Nobel Prize for Economics Goes to Environmentally-Friendly Long-Term Sustainable Prosperity Model

William Nordhaus and Paul Romer, two economists from the US, were awarded the Nobel Prize for Economics 2018, today. They won for their proposed model of economic growth that made it possible to achieve continued prosperity while still being focused on addressing environmental concerns. Romer is an achieved economist who has served in numerous academic and professional capacities, including being the Chief Economist and Senior Vice President of the World Bank, until this year. Nordhaus is a professor of economics at Yale University, and is the one to come up with a quantitative model to help show the integral relationship that the economy and the environment have with each other. The prize money for the Economics award is $1 million.


Paul Romer said that he was not keen on winning the Nobel Prize for his work, having decided much earlier in his life that the result of striving for a win could prove to be most detrimental to his life and work. Speaking about his work connecting ongoing economic growth and prosperity to the environment, however, he said, “I think one of the problems with the current situation is that many people think that protecting the environment will be so costly and so hard that they just want to ignore them. We can absolutely make substantial progress protecting the environment and do it without giving up the chance to sustain growth.”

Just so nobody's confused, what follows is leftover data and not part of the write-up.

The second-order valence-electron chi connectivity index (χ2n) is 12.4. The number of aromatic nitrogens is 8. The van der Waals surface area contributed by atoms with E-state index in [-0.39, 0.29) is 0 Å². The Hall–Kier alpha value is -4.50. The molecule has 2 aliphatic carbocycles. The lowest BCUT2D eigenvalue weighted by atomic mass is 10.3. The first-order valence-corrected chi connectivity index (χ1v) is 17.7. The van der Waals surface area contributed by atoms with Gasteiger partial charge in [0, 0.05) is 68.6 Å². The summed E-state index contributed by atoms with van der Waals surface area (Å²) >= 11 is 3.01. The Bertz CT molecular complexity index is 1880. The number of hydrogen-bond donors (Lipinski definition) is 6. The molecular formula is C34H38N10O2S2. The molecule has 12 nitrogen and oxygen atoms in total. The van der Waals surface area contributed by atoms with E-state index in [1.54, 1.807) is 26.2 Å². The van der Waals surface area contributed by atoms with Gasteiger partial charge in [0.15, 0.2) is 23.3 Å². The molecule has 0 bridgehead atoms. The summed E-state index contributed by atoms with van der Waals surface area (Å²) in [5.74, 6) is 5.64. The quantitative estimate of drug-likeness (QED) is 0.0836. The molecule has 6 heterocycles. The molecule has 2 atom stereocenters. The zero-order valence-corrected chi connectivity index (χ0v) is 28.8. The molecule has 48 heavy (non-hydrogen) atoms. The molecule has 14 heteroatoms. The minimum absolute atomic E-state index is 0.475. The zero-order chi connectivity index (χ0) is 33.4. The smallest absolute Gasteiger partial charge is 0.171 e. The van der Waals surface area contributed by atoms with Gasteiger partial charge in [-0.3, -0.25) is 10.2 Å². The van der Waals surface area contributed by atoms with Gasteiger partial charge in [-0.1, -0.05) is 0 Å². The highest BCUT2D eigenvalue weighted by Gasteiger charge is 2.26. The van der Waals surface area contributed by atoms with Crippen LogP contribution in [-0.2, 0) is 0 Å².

According to William Nordhaus, as quoted in a Yale publication, “The key insight of my work was to put a price on carbon in order to hold back climate change. The main recipe is to make sure governments, corporations and households face a high price on their carbon emissions.”

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